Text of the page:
Tuesday, July 29, 2014

Does the Aquarium Raise Fish?

The NC Aquarium at Fort Fisher is home to thousands of fish and many people wonder where they all come from. There are many different ways the Husbandry staff populates exhibits. We are often asked if we raise our own fish, and the answer is yes. Fort Fisher staff is researching and working on new ways to grow fish from egg to adult within the Aquarium.

While on exhibit, animals ideally show natural behaviors which often involve laying eggs. There are three main ways fish reproduce. Some fish are bearers, when one parent internally carries the eggs through development. Others are demersal spawners, laying eggs in a nest and guarding them until they hatch.  Lastly, pelagic spawners release millions of eggs to be fertilized as they flow though the ocean. Many aquariums, including Fort Fisher, have succeeded in raising the larvae and fry (baby fish) from bearers and demersal spawners, like our amazing seahorses, small neon gobies and stingrays. However, the majority of Aquarium fish are pelagic spawners. There are many opportunities to raise fish going (literally) down the drain.

Recently, we began a project to collect and raise some of these free-floating eggs. The healthy, fertilized eggs float to the top of the water. Specially built collecting equipment skims the top layer of water, collecting hundreds, and sometimes thousands, of eggs.

Larval rearing system at NCAFF
Pelagic eggs hatch within 24 hours from being released. When the eggs hatch, the larvae are very small and undeveloped.  A special holding tank was developed to keep them gently moving as if in the ocean currents. Initially, there is no need to be concerned about food because the larvae have no mouths. Instead, they feed from an attached yolk for the first few days. When they begin eating, things get a little tricky. Fish larvae are picky eaters. The food has to be the right type, size, and even speed for them to go after it. They survive mostly on algae and copepods (tiny crustaceans).

Juvenile blue striped grunt from eggs collected in April

It takes a lot of trial and error to hatch and grow the pelagic eggs. So far, the Fort Fisher Husbandry staff has had success with blue striped grunt; collecting eggs from our largest exhibit, the Cape Fear Shoals, and raising the fish behind the scenes. We have collected many types of eggs from the Shoals and other exhibits. Each attempt moves us closer to a goal of raising more fish in a sustainable way at the Aquarium. 

Tuesday, July 22, 2014

Protect Yourself from Rip Current Dangers

You think about many things when going to the beach— sunscreen, chairs and the perfect parking spot. But you may not think about one of the most dangerous things about swimming in the ocean - rip currents.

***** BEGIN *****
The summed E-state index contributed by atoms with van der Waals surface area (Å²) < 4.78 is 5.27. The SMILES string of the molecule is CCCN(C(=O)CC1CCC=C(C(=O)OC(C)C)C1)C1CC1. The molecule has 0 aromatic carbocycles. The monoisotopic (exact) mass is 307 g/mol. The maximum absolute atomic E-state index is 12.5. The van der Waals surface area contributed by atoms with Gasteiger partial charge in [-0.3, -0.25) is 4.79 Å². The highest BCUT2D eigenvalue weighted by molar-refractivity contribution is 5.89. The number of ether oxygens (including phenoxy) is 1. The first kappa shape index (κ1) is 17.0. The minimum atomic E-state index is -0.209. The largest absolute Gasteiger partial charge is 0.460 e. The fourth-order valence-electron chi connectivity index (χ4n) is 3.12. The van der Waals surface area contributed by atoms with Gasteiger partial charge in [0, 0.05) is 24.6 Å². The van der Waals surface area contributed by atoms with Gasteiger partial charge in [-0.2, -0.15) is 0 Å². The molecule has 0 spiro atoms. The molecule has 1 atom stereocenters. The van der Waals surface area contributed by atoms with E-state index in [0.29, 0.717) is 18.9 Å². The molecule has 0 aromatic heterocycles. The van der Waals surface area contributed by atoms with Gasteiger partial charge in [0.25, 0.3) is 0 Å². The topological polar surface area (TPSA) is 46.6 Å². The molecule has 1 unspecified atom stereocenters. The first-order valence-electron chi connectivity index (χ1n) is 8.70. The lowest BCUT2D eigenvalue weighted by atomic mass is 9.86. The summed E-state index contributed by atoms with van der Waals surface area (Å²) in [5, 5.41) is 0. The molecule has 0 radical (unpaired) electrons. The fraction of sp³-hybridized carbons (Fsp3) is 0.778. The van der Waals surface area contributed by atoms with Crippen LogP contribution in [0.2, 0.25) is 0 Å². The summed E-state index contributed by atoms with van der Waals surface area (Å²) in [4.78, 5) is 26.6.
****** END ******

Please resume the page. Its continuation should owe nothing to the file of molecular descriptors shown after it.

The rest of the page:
Rip currents form when a low spot or break develops in a sandbar close to shore. This forces ocean water through a narrow opening out to sea and creates a channel of water flowing away from shore that can extend hundreds of yards offshore. Rip currents can occur any time at the beach but are most dangerous during high surf and high wave conditions.

Rip current at Carolina Beach, NC Photo courtesy of NOAA,
via Carolina Beach Police Department

Rip currents are the leading surf hazard for beach goers, particularly dangerous for weak or non-swimmers. Their speed is generally one to two feet per second but water speeds can reach as high as eight feet per second - faster than an Olympic swimmer can sprint. More than 100 drownings a year occur in the United States due to rip currents. Rip currents are also the cause of the majority of water rescues.

Rip currents can be tricky to spot on the beach. Here are a few things to look for:
  • A channel of churning, choppy water moving perpendicular from shore
  • An area of light, sandy color water different from the surrounding ocean water
  • Sea foam or debris moving steadily out to sea 
  • A break in the incoming wave pattern

photo credit: NOAA
 If caught in a rip current, keep these things in mind:
  • Don’t Panic. Remain calm to help you think clearly and conserve energy.
  • Don’t fight the current. Swim out of the current in a direction parallel to shore. Once out of the current’s pull, start to swim towards the shore.
  • Draw Attention. If you are unable to reach shore, draw attention to yourself so lifeguards and other beachgoers will spot you. Face shore, wave your arms and yell for help. If you are at the beach and notice someone in trouble, notify a lifeguard or call 911. Try throwing something that floats to the victim and yell instructions on how to escape the current. Do not try to rescue the person yourself. Many people drown attempting to save someone else.

Another useful tool to guard against rip current dangers are warning flags often flown by lifeguards. Different colors communicate rip current risk to swimmers. Observe the flag warnings and swim where lifeguard patrol the beaches.
  • Green means low risk.
  • Yellow indicates a moderate risk. Weak swimmers are discouraged from entering the water. 
  • Red warns of a high rip current risk with high wave and surf action. This category implies all swimming in the surf is life threatening.

Before visiting the beach check out the local National Weather Service website for rip current risks. In southeastern North Carolina, the NWS office out of Moorhead City prepares a map to highlight the rip current risk for our area.